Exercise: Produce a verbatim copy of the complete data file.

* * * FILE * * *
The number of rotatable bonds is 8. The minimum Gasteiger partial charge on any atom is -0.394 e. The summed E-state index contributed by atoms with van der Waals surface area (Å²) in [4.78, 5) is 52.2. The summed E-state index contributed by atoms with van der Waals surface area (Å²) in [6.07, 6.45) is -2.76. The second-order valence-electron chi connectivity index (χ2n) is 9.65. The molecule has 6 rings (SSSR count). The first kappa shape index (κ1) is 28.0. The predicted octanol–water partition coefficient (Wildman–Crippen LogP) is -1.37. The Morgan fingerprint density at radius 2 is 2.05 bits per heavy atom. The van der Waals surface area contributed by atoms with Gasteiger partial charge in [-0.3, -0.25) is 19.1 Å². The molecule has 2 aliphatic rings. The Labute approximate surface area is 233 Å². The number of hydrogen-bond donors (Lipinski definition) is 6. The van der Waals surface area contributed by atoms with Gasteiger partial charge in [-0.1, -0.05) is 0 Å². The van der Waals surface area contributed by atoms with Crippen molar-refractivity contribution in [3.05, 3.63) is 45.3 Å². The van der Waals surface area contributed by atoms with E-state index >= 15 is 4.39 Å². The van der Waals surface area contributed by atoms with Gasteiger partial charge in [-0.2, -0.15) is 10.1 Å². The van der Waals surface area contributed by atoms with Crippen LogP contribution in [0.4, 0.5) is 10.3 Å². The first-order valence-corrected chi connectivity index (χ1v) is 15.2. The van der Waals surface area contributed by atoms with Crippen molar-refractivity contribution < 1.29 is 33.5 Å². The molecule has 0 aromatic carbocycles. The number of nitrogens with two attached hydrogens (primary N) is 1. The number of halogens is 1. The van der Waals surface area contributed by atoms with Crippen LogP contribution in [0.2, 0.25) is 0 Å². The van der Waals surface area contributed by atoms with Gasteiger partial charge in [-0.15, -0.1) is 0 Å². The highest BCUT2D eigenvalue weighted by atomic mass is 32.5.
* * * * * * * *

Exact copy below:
The number of rotatable bonds is 8. The minimum Gasteiger partial charge on any atom is -0.394 e. The summed E-state index contributed by atoms with van der Waals surface area (Å²) in [4.78, 5) is 52.2. The summed E-state index contributed by atoms with van der Waals surface area (Å²) in [6.07, 6.45) is -2.76. The second-order valence-electron chi connectivity index (χ2n) is 9.65. The molecule has 6 rings (SSSR count). The first kappa shape index (κ1) is 28.0. The predicted octanol–water partition coefficient (Wildman–Crippen LogP) is -1.37. The Morgan fingerprint density at radius 2 is 2.05 bits per heavy atom. The van der Waals surface area contributed by atoms with Gasteiger partial charge in [-0.3, -0.25) is 19.1 Å². The molecule has 2 aliphatic rings. The Labute approximate surface area is 233 Å². The number of hydrogen-bond donors (Lipinski definition) is 6. The van der Waals surface area contributed by atoms with Gasteiger partial charge in [-0.1, -0.05) is 0 Å². The van der Waals surface area contributed by atoms with Crippen molar-refractivity contribution in [3.05, 3.63) is 45.3 Å². The van der Waals surface area contributed by atoms with E-state index >= 15 is 4.39 Å². The van der Waals surface area contributed by atoms with Gasteiger partial charge in [-0.2, -0.15) is 10.1 Å². The van der Waals surface area contributed by atoms with Crippen LogP contribution in [0.4, 0.5) is 10.3 Å². The first-order valence-corrected chi connectivity index (χ1v) is 15.2. The van der Waals surface area contributed by atoms with Crippen molar-refractivity contribution < 1.29 is 33.5 Å². The molecule has 0 aromatic carbocycles. The number of nitrogens with two attached hydrogens (primary N) is 1. The number of halogens is 1. The van der Waals surface area contributed by atoms with Crippen LogP contribution in [0.2, 0.25) is 0 Å². The van der Waals surface area contributed by atoms with Gasteiger partial charge in [-0.15, -0.1) is 0 Å². The highest BCUT2D eigenvalue weighted by atomic mass is 32.5.